Chapter

Resolvable Dilemmas

Rosalind Hursthouse

in On Virtue Ethics

Published in print September 2001 | ISBN: 9780199247998
Published online November 2003 | e-ISBN: 9780191597756 | DOI: http://dx.doi.org/10.1093/0199247994.003.0003
 Resolvable Dilemmas

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V‐ rules may seem to fall foul of ‘the conflict problem’, failing to give us action guidance, when the requirements of different virtues conflict. Where hard cases or dilemmas are, ex hypothesi, resolvable, virtue ethics in fact employs a strategy similar to that of some forms of deontology: it argues that the putative conflicts are merely apparent. That recognizing a conflict as merely apparent may call for moral wisdom or phronesis is explicitly acknowledged in virtue ethics, which takes seriously Aristotle's point that moral knowledge, unlike mathematical knowledge, cannot be acquired merely by attending lectures, and is not characteristically to be found in people too young to have much experience of life. A normative ethics should not aim to provide a decision procedure that any reasonably clever adolescent could apply.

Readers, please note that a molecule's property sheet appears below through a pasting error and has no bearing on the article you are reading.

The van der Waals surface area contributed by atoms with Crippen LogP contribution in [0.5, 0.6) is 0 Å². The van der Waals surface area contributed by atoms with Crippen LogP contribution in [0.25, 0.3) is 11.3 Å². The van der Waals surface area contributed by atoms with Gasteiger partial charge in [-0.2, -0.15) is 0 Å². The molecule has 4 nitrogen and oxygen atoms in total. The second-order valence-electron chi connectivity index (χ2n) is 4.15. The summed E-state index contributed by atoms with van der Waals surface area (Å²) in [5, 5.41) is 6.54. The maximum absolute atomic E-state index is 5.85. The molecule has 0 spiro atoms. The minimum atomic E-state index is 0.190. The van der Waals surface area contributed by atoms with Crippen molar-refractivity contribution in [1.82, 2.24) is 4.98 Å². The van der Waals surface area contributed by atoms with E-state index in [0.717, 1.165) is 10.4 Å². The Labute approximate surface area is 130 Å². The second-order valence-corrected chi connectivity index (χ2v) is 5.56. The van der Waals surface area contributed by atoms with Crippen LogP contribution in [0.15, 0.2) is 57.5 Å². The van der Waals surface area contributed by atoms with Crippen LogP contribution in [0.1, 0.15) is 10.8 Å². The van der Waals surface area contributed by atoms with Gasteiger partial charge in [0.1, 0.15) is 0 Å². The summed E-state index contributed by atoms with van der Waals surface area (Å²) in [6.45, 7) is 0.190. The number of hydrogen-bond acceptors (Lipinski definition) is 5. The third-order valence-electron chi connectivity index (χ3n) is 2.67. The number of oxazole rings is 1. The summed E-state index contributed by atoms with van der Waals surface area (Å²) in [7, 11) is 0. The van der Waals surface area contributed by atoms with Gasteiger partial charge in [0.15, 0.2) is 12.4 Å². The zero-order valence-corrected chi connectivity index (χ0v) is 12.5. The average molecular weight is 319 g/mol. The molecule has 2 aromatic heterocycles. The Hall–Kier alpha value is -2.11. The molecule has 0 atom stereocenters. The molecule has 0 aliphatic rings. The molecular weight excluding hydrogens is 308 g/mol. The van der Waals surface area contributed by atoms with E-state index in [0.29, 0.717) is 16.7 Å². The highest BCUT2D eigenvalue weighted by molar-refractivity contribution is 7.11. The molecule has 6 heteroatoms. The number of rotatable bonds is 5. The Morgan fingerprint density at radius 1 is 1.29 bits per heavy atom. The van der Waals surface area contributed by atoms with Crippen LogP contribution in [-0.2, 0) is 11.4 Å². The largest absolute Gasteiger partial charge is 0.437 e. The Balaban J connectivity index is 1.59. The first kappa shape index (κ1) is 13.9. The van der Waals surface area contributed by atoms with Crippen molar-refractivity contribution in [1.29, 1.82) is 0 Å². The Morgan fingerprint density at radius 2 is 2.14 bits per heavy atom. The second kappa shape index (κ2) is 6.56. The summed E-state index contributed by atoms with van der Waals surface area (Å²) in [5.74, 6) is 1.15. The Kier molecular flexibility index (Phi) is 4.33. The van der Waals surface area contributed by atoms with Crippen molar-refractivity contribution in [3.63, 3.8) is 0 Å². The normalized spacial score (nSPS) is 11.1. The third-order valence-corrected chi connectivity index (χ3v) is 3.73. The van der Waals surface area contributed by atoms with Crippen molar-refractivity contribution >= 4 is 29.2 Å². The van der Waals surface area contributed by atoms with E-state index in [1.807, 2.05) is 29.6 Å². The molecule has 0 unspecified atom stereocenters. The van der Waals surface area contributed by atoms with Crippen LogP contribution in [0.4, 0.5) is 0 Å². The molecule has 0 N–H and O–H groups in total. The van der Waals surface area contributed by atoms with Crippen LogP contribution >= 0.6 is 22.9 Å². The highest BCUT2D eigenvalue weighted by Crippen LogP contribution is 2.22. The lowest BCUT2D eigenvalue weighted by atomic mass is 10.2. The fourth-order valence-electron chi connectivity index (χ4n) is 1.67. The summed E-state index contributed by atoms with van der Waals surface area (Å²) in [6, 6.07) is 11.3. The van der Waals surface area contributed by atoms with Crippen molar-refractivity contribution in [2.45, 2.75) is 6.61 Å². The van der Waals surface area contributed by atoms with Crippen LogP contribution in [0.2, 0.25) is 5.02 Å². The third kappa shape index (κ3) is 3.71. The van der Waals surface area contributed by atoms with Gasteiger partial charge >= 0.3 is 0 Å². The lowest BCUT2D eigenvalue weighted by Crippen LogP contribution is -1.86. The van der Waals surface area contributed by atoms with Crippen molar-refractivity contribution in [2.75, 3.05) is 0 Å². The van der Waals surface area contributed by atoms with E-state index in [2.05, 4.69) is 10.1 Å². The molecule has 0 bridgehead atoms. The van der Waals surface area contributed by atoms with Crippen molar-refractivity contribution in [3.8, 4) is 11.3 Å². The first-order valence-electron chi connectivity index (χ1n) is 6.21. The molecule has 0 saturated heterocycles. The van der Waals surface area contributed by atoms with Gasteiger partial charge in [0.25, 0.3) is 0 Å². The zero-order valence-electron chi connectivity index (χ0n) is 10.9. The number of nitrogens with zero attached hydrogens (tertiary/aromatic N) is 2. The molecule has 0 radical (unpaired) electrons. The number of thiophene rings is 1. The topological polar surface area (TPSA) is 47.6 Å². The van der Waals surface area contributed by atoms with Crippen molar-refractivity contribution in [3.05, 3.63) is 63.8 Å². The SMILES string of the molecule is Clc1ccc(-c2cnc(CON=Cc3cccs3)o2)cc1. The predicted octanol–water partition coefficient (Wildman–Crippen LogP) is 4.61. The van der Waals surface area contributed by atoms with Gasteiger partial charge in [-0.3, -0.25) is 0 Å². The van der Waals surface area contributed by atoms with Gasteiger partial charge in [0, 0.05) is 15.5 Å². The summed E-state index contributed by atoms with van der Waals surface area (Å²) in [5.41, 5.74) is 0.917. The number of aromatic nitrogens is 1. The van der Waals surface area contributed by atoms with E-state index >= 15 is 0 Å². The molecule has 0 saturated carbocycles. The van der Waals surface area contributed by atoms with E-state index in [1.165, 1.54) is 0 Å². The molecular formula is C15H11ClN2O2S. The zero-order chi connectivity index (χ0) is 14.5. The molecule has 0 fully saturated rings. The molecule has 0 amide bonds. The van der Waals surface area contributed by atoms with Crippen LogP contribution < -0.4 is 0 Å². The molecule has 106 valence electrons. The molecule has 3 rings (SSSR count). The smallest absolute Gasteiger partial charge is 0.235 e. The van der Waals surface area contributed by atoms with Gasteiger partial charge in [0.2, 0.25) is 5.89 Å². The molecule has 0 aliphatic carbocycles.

Keywords: conflict problem; dilemmas; moral dilemma; moral wisdom; phronesis; virtue ethics

Chapter.  8323 words. 

Subjects: Moral Philosophy

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